US Olympic Women #1! US Women? #28

DSC02229On August 26th, 1920, the 19th Amendment to the US Constitution was certified as law, granting women the right to vote throughout the country. In commemoration of this important day, every US President since 1972 has proclaimed August 26th as Women’s Equality Day, not as a celebration of equality achieved, but in recognition of the need to continue to work towards greater gender parity. Because whether or not people want to believe it, there is not a single country in the world that has achieved true gender equality. Not one. How do I know this? The research says so.

Since 2006, the World Economic Forum has published its annual Global Gender Gap Report, which analyzes a country’s gender gap in four main indexes: education, health, political representation, and economic participation. The latest report, published in 2015, ranked 145 countries on a scale of 0.00 (inequality) to 1.00 (equality), with Iceland topping the list at 0.881 and Yemen in last place at 0.484. The United States was ranked 28th (a drop from 20th in 2014), just below Mozambique, and well below developing countries such as Rwanda, the Philippines, and Namibia. All of the statistics, data, and research that are used to compile this report can be found on the World Economic Forum’s website.

When looking at the country profile of the United States, it’s clear that the political representation score is where progress is needed most. In 2015, the United States scored just 0.162 out of 1.00, which is good enough for 72nd among the countries ranked. The scores for women in parliament and women in ministerial positions are slightly better at 0.24 and 0.35 respectively, but the fact that the US has had no female head of state in the past 50 years (or ever), registers as a 0.00, thereby dragging the overall score down with it.

Where the US ranks the best in terms of other countries is in the economic participation and opportunity index, where a score of 0.826 lands the US at 6th in the world, but in terms of individual scores, the US is doing well with 0.975 for the health and survival index and 0.999 for the educational attainment index. Perhaps surprisingly, these higher scores are only good enough for 64th and 40th in the world respectively, indicating just how many countries are near or past equality when it comes to health and education.

2015 marked the 10th edition of this annual report, which means that we now have a decade worth of research and data to analyze in terms of progress around the world, and the good news is that progress is being made. Over the past 10 years, fully 94% of the 109 countries that have been tracked since 2006 have made progress towards gender equality, with the health and education indexes nearing equality, and political representation making the largest gain from 14% in 2006 to 24% in 2015. Overall, the world is moving in the right direction, the just direction, but we’re not there yet.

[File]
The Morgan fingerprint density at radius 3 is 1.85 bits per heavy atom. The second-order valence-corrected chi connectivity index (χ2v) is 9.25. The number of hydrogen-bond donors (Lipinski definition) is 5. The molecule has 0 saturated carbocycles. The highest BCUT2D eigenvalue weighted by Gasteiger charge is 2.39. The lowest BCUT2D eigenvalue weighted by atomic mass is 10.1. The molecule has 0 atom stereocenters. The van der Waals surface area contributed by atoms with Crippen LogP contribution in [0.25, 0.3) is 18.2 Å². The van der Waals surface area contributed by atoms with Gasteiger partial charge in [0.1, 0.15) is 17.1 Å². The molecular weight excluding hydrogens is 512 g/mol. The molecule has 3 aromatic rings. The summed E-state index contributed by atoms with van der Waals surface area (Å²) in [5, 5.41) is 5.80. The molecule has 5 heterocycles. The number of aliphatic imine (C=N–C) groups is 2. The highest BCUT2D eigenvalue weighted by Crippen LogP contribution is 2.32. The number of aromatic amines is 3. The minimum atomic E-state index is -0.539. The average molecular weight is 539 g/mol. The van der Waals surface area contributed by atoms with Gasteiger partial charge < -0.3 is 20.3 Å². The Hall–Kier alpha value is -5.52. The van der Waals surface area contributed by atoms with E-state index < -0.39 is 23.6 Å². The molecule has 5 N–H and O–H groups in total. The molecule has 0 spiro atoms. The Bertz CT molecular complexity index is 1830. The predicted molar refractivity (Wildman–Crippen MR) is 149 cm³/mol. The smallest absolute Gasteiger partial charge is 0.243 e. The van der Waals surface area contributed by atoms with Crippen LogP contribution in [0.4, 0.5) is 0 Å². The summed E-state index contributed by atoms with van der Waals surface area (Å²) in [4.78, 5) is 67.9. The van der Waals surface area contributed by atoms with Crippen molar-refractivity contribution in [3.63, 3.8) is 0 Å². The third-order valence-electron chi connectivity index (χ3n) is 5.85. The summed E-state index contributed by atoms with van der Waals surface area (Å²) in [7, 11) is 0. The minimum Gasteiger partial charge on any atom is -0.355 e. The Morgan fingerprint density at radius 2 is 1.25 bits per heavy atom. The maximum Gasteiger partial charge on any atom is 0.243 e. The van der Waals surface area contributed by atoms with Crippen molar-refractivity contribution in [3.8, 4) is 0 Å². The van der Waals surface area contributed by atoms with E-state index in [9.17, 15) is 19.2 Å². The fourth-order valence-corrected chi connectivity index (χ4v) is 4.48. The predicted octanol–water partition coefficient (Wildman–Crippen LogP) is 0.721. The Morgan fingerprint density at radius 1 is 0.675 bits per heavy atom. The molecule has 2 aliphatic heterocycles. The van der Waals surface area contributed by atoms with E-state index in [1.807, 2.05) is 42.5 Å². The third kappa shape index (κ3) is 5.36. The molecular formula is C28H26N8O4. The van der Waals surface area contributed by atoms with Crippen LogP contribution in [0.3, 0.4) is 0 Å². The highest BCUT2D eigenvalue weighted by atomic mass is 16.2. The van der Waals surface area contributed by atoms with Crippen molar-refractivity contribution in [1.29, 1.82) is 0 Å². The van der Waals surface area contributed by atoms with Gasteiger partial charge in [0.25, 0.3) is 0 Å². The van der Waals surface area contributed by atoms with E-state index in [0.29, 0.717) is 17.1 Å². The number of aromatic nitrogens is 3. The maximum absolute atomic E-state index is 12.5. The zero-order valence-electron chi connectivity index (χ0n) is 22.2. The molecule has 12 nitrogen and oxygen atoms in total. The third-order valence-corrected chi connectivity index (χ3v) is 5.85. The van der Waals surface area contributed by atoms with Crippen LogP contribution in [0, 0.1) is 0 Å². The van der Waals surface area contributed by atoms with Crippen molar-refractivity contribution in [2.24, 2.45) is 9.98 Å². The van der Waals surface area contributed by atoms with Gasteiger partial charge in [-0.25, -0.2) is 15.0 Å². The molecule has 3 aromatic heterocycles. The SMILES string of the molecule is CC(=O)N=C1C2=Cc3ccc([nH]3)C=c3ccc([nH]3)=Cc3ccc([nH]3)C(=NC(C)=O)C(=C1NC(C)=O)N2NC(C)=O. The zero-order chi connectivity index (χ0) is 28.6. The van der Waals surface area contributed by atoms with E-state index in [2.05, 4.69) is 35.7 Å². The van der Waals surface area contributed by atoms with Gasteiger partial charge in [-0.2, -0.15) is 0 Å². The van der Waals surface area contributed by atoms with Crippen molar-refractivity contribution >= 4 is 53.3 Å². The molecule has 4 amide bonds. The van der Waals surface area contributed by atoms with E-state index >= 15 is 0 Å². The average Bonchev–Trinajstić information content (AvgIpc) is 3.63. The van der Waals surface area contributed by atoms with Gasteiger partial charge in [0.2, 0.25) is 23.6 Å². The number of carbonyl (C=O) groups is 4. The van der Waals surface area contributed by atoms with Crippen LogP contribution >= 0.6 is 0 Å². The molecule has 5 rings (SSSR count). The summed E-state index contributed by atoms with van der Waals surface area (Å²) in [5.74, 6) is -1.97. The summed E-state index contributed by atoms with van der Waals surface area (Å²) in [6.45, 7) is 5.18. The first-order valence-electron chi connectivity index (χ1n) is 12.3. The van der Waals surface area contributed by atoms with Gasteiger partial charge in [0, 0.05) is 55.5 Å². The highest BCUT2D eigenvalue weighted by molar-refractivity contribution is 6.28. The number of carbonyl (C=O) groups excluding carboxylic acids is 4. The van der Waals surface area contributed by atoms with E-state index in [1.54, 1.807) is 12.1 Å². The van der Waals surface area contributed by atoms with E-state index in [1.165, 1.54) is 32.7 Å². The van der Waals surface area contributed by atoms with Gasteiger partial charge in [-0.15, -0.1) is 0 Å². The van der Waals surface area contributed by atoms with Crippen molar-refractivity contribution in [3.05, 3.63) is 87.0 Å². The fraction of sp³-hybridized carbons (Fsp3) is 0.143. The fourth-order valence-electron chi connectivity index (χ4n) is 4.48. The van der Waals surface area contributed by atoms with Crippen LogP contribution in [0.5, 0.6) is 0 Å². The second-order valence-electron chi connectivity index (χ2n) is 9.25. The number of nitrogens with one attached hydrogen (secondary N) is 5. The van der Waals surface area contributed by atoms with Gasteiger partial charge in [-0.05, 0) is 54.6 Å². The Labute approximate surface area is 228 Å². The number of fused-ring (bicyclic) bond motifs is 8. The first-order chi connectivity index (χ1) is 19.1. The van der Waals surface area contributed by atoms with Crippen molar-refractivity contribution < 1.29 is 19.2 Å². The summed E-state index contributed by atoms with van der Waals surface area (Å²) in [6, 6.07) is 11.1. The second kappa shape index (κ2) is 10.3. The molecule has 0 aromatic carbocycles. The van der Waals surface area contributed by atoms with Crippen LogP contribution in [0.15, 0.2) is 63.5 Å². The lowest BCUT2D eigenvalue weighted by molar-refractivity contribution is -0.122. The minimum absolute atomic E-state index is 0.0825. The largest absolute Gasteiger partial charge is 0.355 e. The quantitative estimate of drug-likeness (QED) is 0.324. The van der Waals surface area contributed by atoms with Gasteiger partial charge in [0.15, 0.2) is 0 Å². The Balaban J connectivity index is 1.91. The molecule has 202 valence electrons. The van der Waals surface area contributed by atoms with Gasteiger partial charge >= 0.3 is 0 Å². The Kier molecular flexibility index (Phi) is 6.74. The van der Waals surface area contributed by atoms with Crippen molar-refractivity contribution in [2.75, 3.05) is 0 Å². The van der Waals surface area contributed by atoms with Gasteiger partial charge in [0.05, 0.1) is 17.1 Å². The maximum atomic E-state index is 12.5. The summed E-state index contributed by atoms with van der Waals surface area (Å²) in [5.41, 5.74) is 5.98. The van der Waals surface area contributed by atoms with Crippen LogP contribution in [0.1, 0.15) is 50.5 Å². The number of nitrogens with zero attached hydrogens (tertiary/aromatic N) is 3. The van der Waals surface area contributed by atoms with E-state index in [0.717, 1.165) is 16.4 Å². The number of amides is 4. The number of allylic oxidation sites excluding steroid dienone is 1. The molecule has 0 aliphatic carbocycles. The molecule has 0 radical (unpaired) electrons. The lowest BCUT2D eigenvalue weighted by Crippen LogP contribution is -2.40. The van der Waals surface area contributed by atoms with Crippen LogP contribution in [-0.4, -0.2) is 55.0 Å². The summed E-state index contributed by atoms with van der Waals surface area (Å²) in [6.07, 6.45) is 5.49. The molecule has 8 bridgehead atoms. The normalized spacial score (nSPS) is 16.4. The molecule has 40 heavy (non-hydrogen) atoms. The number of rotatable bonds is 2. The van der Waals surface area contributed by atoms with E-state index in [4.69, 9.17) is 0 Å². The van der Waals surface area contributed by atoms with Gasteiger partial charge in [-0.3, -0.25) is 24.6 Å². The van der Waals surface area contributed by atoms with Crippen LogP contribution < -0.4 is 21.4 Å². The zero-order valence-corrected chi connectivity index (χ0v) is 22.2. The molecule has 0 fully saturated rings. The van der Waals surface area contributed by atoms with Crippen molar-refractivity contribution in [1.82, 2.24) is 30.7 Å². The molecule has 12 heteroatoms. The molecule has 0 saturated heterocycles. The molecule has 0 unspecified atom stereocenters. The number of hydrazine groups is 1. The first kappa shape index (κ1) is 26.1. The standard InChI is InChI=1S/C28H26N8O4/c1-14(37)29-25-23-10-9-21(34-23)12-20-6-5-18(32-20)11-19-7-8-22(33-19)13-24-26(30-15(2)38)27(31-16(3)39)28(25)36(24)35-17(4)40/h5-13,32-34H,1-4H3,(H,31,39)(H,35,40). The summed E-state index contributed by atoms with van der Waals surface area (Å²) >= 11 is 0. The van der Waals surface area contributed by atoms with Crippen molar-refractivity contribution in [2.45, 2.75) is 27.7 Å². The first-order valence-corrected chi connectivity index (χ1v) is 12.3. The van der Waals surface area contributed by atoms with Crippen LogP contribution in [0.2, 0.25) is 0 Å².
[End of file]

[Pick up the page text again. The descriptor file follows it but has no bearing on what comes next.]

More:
This will come as no shock to anyone who has read the average Youtube comments thread, but the idea that we still need a Women’s Equality Day will enrage a certain subset of the Internet to a baffling degree. I often write about gender equality issues; always in the most respectful way I possibly can, and the attacks can be truly shocking. Efforts to lift up women – to ensure that they have the access and resources they need to thrive – does not equal pushing down men. I have been called a “reverse sexist” more than a few times in the comments section to other posts, so allow me to provide the proper definition. Sexism is defined as discrimination based on a person’s gender, which means sexism affects both men and women.

I believe that greater gender equality will benefit both men and women, because the full participation of women in all aspects of society will, as the research shows, have broad based positive economic and social results. There are literally hundreds of studies that attest to this. If you can cite any evidence to the contrary, please feel free to share. Seriously, share it. Furthermore, LinkedIn is primarily a social network for business oriented people, and make no mistake, gender inequality is a huge business issue. Once again, check out the research if you don’t believe me.

So what might be different for a country and for the people that live in that country when it not only reaches but sustains gender parity? Furthermore, what might be different when not only one country in the world achieves this, but a critical mass? Since no country has yet to achieve true gender parity, we can only look to the hundreds, if not thousands of studies that say our world will be a more just, safe, and prosperous world for all. So does Women’s Equality Day matter? Heck yes it does.

Photo with Marie Wilson in 2013 – Marie was the the founding President of The White House Project and The Ms. Foundation. She has written Closing the Leadership Gap: Why Women Can and Must Help Run the World and Getting Big: Reimagining the Women’s Movement (coming soon!)



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